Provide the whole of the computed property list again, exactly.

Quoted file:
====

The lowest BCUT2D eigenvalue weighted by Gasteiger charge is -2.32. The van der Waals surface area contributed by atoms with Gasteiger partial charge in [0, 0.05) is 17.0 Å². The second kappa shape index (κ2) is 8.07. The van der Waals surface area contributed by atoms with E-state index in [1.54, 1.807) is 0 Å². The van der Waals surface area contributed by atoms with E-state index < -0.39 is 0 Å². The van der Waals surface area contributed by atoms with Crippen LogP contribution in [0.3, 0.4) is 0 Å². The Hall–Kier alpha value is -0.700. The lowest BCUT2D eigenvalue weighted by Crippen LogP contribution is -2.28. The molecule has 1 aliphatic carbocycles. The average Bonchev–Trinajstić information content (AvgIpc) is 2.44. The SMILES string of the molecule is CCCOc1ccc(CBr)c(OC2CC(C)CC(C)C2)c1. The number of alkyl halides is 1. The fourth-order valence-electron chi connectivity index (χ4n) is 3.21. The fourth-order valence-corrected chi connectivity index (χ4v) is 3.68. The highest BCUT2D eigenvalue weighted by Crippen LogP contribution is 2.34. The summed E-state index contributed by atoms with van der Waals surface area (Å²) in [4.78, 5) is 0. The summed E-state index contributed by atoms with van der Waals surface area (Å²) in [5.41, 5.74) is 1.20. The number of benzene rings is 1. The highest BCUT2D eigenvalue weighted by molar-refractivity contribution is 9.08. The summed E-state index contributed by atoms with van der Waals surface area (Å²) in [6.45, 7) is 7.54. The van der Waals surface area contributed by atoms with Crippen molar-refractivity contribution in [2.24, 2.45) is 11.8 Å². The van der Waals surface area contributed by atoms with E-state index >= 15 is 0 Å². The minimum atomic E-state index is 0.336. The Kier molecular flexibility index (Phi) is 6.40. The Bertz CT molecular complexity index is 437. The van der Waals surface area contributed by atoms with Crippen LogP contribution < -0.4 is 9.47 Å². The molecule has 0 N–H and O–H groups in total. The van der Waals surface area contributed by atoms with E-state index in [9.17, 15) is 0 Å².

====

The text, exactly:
The lowest BCUT2D eigenvalue weighted by Gasteiger charge is -2.32. The van der Waals surface area contributed by atoms with Gasteiger partial charge in [0, 0.05) is 17.0 Å². The second kappa shape index (κ2) is 8.07. The van der Waals surface area contributed by atoms with E-state index in [1.54, 1.807) is 0 Å². The van der Waals surface area contributed by atoms with E-state index < -0.39 is 0 Å². The van der Waals surface area contributed by atoms with Crippen LogP contribution in [0.3, 0.4) is 0 Å². The Hall–Kier alpha value is -0.700. The lowest BCUT2D eigenvalue weighted by Crippen LogP contribution is -2.28. The molecule has 1 aliphatic carbocycles. The average Bonchev–Trinajstić information content (AvgIpc) is 2.44. The SMILES string of the molecule is CCCOc1ccc(CBr)c(OC2CC(C)CC(C)C2)c1. The number of alkyl halides is 1. The fourth-order valence-electron chi connectivity index (χ4n) is 3.21. The fourth-order valence-corrected chi connectivity index (χ4v) is 3.68. The highest BCUT2D eigenvalue weighted by Crippen LogP contribution is 2.34. The summed E-state index contributed by atoms with van der Waals surface area (Å²) in [4.78, 5) is 0. The summed E-state index contributed by atoms with van der Waals surface area (Å²) in [5.41, 5.74) is 1.20. The number of benzene rings is 1. The highest BCUT2D eigenvalue weighted by molar-refractivity contribution is 9.08. The summed E-state index contributed by atoms with van der Waals surface area (Å²) in [6.45, 7) is 7.54. The van der Waals surface area contributed by atoms with Crippen molar-refractivity contribution in [2.24, 2.45) is 11.8 Å². The van der Waals surface area contributed by atoms with E-state index >= 15 is 0 Å². The minimum atomic E-state index is 0.336. The Kier molecular flexibility index (Phi) is 6.40. The Bertz CT molecular complexity index is 437. The van der Waals surface area contributed by atoms with Crippen LogP contribution < -0.4 is 9.47 Å². The molecule has 0 N–H and O–H groups in total. The van der Waals surface area contributed by atoms with E-state index in [9.17, 15) is 0 Å².